User Interface means how a software looks on a user's screen. It is obvious that people will have less interest in using a software with bad user interface. So, user interface of a software must be good or excellent. In order to do that, software engineers must follow some rules for user interface design called golden rules. There are three golden rules and they are:
Place the User in Control
Users want to control the computer but does not want to be controlled by the computer. So, user interface constraints specified by the designer must simplify the mode of user's interaction with the computer. User interface must not frustrate the user. Design principles that places the user in control are:
Interaction modes must be defined in a way that will never force a user to do unnecessary or undesired actions : User must not be forced to do operations which he/she feels unnecessary. For example, user must not be forced to do spell check operation for editing a word, letter etc,.
Provide flexible interaction : Different users choose different types of interactions like mouse, keyboard commands, voice etc,. User must be given the chance to choose. For example, drawing complex shapes via keyboard commands frustrates users but doing the same via voice is simple.
User interaction must be interruptible and undoable by the user : User should be able to interrupt even when in a sequence of actions but without losing any progress. Also, any user action must be undoable.
Define interaction based on skill levels and allow the interaction to be customized : Users may be normal people or computer experts. It is better to allow some macros to be created by expert users to replace the same set of instructions used many times.
Hide all the technical internals from the normal users : User must go into the world of the software application when using it i.e. he/she should have no need to think about the operating system etc,. For example, users doesn't need to use operating system commands when using a software and should interact with the software itself.
Direct interaction with objects that appear on the screen must be possible : User must be able to manipulate objects needed to perform a task as if it was a physical object. For example, zoom an image or stretch an object to increase scale etc,.
Reduce the User's Memory Load
A software must not force a user to memorize anything. On the other hand, it should provide recall feature to provide data when it is needed by storing it in its memory. Design principles that reduces the user's memory load are:
Reduce the need for short term memory : Some complex tasks need users to memorize some recent data. User Interface must be designed such that visual cues are provided to the user which helps him/her in reusing previous results etc,.
Defaults must be meaningful : Suppose there are some properties like volume etc,. The default values of such properties must be meaningful i.e. generally used. But, user must be able to change the properties if he/she wants to. Also, user must be able to reset the properties to their default values.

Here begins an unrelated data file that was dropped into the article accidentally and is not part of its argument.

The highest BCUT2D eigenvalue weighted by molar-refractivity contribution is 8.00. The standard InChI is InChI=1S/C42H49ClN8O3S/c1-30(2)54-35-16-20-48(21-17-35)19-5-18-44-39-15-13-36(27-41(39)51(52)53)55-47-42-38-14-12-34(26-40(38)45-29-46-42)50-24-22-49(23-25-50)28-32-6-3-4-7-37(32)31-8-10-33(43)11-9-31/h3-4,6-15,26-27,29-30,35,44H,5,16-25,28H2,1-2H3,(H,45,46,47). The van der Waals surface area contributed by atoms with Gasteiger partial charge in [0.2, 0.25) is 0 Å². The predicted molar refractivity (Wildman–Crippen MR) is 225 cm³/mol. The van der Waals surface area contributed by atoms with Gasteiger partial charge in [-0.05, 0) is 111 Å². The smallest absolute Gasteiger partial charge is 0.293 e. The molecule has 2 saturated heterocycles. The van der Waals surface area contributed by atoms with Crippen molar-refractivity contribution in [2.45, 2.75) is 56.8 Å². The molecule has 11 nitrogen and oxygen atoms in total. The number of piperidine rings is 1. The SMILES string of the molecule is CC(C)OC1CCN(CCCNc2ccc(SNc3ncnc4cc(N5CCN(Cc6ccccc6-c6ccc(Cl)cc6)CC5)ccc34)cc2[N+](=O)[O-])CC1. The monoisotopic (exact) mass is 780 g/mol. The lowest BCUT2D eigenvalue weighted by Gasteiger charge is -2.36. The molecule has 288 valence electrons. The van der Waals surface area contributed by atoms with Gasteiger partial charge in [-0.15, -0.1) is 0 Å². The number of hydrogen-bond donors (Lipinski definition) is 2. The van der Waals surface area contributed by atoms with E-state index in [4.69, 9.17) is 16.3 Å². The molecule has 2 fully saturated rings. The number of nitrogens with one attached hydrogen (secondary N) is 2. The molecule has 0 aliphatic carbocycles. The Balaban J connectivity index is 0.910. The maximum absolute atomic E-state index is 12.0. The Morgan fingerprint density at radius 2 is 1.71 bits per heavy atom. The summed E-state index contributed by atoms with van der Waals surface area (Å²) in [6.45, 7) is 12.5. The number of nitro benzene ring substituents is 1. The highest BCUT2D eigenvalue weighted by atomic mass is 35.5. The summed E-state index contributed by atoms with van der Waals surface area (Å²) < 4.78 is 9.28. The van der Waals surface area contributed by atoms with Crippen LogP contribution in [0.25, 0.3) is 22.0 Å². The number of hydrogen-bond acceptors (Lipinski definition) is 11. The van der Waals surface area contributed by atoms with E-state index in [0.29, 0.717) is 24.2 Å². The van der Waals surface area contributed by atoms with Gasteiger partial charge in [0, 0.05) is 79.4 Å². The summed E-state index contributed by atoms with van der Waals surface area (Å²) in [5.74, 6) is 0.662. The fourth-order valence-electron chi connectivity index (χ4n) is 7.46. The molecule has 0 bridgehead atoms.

Define intuitive shortcuts : There are many mnemonics like Ctrl + C to copy, Ctrl + V to paste, Ctrl + X to cut etc,. These shortcuts must be designed such that they are easy to remember i.e. Ctrl + C to copy is easy to remember as C is for Copy etc,.
Layout of the interface should be based on its real world counterpart : Suppose a software is designed to book a ticket for a train, bus etc,. The user interface must be in a way such that it looks like its real world counter part i.e. the screen must look how form (paper) looks like.
Display information in a progressive fashion : There should be levels of abstraction. For example, there are different types of underlines like double underline, single underline etc,. According to this principle, user interface must be such that general underline must be shown at low levels of abstractions and users can go to higher levels of abstraction by a mouse click etc,.
Make the Interface Consistent
User Interface must display or acquire information in a consistent fashion. This includes organisation of visual information according to design rules common to all types of screens, defining and implementing mechanisms for navigation from task to task consistently etc,. Design principles that makes the interface consistent are:
User must be able to put the current task into a meaningful context : The interface must be in a way that enables the users to know the context of the current task. So, there should be some indicators which say from which task did the user come here and to which task he/she can go from here.
Maintain consistency across a family of applications : This rule suggests that a set of software applications should implement same design rules if possible so that interaction gets easier with time.
If previous models have created user expectations, do not make changes unless there is a good reason : Suppose a special feature is provided in a previous version of the software application and its popular among its users, do not try to remove it or change it.
Hence, the golden rules for user interface design.
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